Troncalli, the condemnee, testified that he personally built the building on a lot which he had purchased at a very reasonable cash outlay from an estate; that he personally handfitted the buttresses on the corner posts and put in sliding, disappearing doors; that he rented out some of the parking spaces and turned over the transmission repair business to a younger man who leased some of the space in order to take care of the automatic transmission work for him. Asked if it was a good location for his business, he replied, "I would say it is one of the best, it is as close as you could get into town. I am only three blocks from the Candler Building, you can leave your car there, park it, have the work done, go to town, and come back. It is in walking distance and a location like that is hard to find." He testified that in his opinion the value of the property was $45,000 because, "I base that on the property and the building, the improvements that I have put in it at $43,000. One thousand dollars I would say for moving, because I have hydraulic lifts that are imbedded in the cement and all, and $1,000 to say to get started into a business again . . . I have gone as much as three or four miles out and I still can't find anything . . . I looked at one on Courtland Street [a block away] and it was only 50 feet, and the man asked $60,000 for it . . . It is a case of having to find a place of business to replace the business. After you get 58 years old, you don't get a job, nobody will give you a job. I have got to find a place." He was then specifically asked, "And the value of this property to you, in your opinion is how much?" to which he replied $45,000. It is true that on cross examination opposing counsel asked him what the market value of the property was in his opinion and he replied with the same figure, but this by no means demands the conclusion that he considered the value to himself and the market value as being the same thing. Everything he said showed him to be a garage man without legal training who had personally built a building and worked up a business that (again in the language of the condemnor's witness) was worth more to him than to the ordinary investor. The inference is explicit that this particular use, with this particular building and business, is unique to this particular man. His statement, in fact, was: "Well, just to be truthful about it, get down to the fact, I wouldn't sell it for 45 [$45,000] if I was on a free market."
It is contended that the "unique value" theory should be narrowed so as to become applicable only if (a) only one person in the world could or would want to put the property to the use in question, and (b) no other property in the world would be equally suitable for that use. Such a situation may, at some time or place, have existed, but no example of it comes readily to mind. A merely aesthetic or sentimental value is not sufficient. The value must be pecuniary, but that pecuniary value, as to a certain piece of property in regard to its present use, may well be unique to the present owner, in a situation where he can find no other property equally well suited and there is no taker on the open market at the pecuniary value of the property to him. In such a case there is no market value, which presupposes a willing-buyer willing-seller situation. As stated in Housing Authority of Sav. v. Savannah Iron &c. Works, 91 Ga. App. 881 (3)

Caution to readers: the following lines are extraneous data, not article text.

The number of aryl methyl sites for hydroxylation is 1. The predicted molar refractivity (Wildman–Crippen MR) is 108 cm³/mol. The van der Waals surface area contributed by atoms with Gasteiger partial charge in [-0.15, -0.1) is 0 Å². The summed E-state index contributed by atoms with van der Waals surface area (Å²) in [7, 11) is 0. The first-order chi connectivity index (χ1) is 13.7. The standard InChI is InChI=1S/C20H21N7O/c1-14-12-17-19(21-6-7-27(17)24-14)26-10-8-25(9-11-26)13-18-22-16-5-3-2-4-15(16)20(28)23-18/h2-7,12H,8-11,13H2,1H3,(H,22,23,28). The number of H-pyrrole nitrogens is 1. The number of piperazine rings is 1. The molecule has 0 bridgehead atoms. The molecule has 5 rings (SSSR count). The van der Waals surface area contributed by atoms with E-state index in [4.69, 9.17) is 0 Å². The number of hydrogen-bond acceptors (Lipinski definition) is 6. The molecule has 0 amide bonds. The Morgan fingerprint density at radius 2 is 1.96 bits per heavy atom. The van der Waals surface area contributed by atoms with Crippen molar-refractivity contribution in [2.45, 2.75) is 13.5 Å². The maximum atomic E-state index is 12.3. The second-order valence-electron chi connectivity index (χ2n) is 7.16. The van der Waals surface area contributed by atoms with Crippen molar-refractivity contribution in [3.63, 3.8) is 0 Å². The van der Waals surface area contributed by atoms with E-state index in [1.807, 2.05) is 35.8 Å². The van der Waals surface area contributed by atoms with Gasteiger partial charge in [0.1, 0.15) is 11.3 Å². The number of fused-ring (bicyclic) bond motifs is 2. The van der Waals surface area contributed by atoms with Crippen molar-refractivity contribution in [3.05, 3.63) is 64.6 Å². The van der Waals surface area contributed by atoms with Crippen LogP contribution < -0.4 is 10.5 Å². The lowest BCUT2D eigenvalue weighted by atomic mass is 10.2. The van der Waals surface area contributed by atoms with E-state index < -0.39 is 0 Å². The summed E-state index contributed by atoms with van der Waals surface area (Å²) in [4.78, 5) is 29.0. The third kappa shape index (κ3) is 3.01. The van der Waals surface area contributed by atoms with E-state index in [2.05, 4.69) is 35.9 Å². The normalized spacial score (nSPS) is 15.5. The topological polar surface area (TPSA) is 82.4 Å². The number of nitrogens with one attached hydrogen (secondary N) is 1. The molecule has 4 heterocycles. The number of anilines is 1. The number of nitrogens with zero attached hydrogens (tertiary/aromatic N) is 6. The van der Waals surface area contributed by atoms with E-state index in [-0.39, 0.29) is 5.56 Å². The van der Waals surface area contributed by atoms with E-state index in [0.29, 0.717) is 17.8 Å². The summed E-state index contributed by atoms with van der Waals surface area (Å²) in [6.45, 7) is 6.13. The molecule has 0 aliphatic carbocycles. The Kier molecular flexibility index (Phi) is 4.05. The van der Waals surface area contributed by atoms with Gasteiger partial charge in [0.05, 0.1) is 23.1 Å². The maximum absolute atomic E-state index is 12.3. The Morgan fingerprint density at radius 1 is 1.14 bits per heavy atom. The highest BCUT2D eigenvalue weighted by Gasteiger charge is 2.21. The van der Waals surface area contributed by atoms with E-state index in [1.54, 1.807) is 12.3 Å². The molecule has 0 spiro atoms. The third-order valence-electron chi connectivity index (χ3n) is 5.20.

, supra: "The measure of damages for property taken by the right of eminent domain, being compensatory in its nature, is the pecuniary loss sustained by the owner, taking into consideration all relevant factors. Ordinarily this loss is represented by the fair market value of the property interest taken, but it may be the fair and reasonable value of the property taken if in fact the market value would not coincide with the actual value thereof." No other measure except the loss sustained by the owner can in these circumstances measure up to the constitutional requirement of "just and adequate compensation." The instruction in this case, which has been approved in many cases cited, supra, is merely that if the unique or special use to the owner is such that fair market value would not afford just and adequate compensation to the owner, then the jury may consider what would afford just and adequate compensation without restricting themselves to market value as such. If there is a pecuniary value to the owner not shared by enough members of the general public to create an equivalent value in the open market, the jury must, in assessing damages, ask themselves what a just and adequate monetary compensation to the owner would be. Any instruction less than this, under the evidence in this case, would in the opinion of the majority be a failure to measure up to constitutional provisions.